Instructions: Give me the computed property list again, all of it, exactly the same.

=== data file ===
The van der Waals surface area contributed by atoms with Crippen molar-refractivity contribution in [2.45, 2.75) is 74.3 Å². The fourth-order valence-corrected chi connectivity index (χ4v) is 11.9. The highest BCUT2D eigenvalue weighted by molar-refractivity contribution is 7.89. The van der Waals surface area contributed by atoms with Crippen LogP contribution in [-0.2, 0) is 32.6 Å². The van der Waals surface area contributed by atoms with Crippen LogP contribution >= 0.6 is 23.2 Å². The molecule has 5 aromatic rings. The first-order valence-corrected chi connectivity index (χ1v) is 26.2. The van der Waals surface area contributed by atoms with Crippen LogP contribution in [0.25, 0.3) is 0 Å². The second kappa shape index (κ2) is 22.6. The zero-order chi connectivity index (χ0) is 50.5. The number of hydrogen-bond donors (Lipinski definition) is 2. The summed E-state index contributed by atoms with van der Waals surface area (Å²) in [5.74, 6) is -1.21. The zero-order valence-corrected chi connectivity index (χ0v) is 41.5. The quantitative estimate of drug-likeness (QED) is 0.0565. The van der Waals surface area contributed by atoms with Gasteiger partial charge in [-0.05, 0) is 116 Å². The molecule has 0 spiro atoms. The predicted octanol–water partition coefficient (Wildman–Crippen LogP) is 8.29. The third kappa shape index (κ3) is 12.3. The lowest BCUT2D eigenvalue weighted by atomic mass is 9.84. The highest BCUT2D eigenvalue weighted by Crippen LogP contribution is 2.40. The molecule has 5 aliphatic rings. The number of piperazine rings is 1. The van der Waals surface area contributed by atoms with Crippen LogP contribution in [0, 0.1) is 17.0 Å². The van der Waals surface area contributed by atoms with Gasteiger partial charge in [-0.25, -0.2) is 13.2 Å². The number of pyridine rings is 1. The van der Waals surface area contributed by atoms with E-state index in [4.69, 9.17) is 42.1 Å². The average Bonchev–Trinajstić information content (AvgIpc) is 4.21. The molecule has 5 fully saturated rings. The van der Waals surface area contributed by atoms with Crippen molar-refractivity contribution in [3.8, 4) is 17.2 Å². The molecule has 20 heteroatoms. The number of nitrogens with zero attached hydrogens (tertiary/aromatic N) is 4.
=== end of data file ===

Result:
The van der Waals surface area contributed by atoms with Crippen molar-refractivity contribution in [2.45, 2.75) is 74.3 Å². The fourth-order valence-corrected chi connectivity index (χ4v) is 11.9. The highest BCUT2D eigenvalue weighted by molar-refractivity contribution is 7.89. The van der Waals surface area contributed by atoms with Crippen LogP contribution in [-0.2, 0) is 32.6 Å². The van der Waals surface area contributed by atoms with Crippen LogP contribution >= 0.6 is 23.2 Å². The molecule has 5 aromatic rings. The first-order valence-corrected chi connectivity index (χ1v) is 26.2. The van der Waals surface area contributed by atoms with Crippen LogP contribution in [0.25, 0.3) is 0 Å². The second kappa shape index (κ2) is 22.6. The zero-order chi connectivity index (χ0) is 50.5. The number of hydrogen-bond donors (Lipinski definition) is 2. The summed E-state index contributed by atoms with van der Waals surface area (Å²) in [5.74, 6) is -1.21. The zero-order valence-corrected chi connectivity index (χ0v) is 41.5. The quantitative estimate of drug-likeness (QED) is 0.0565. The van der Waals surface area contributed by atoms with Gasteiger partial charge in [-0.05, 0) is 116 Å². The molecule has 0 spiro atoms. The predicted octanol–water partition coefficient (Wildman–Crippen LogP) is 8.29. The third kappa shape index (κ3) is 12.3. The lowest BCUT2D eigenvalue weighted by atomic mass is 9.84. The highest BCUT2D eigenvalue weighted by Crippen LogP contribution is 2.40. The molecule has 5 aliphatic rings. The number of piperazine rings is 1. The van der Waals surface area contributed by atoms with Crippen LogP contribution in [0, 0.1) is 17.0 Å². The van der Waals surface area contributed by atoms with Gasteiger partial charge in [-0.25, -0.2) is 13.2 Å². The number of pyridine rings is 1. The van der Waals surface area contributed by atoms with E-state index in [4.69, 9.17) is 42.1 Å². The average Bonchev–Trinajstić information content (AvgIpc) is 4.21. The molecule has 5 fully saturated rings. The van der Waals surface area contributed by atoms with Crippen molar-refractivity contribution in [3.8, 4) is 17.2 Å². The molecule has 20 heteroatoms. The number of nitrogens with zero attached hydrogens (tertiary/aromatic N) is 4.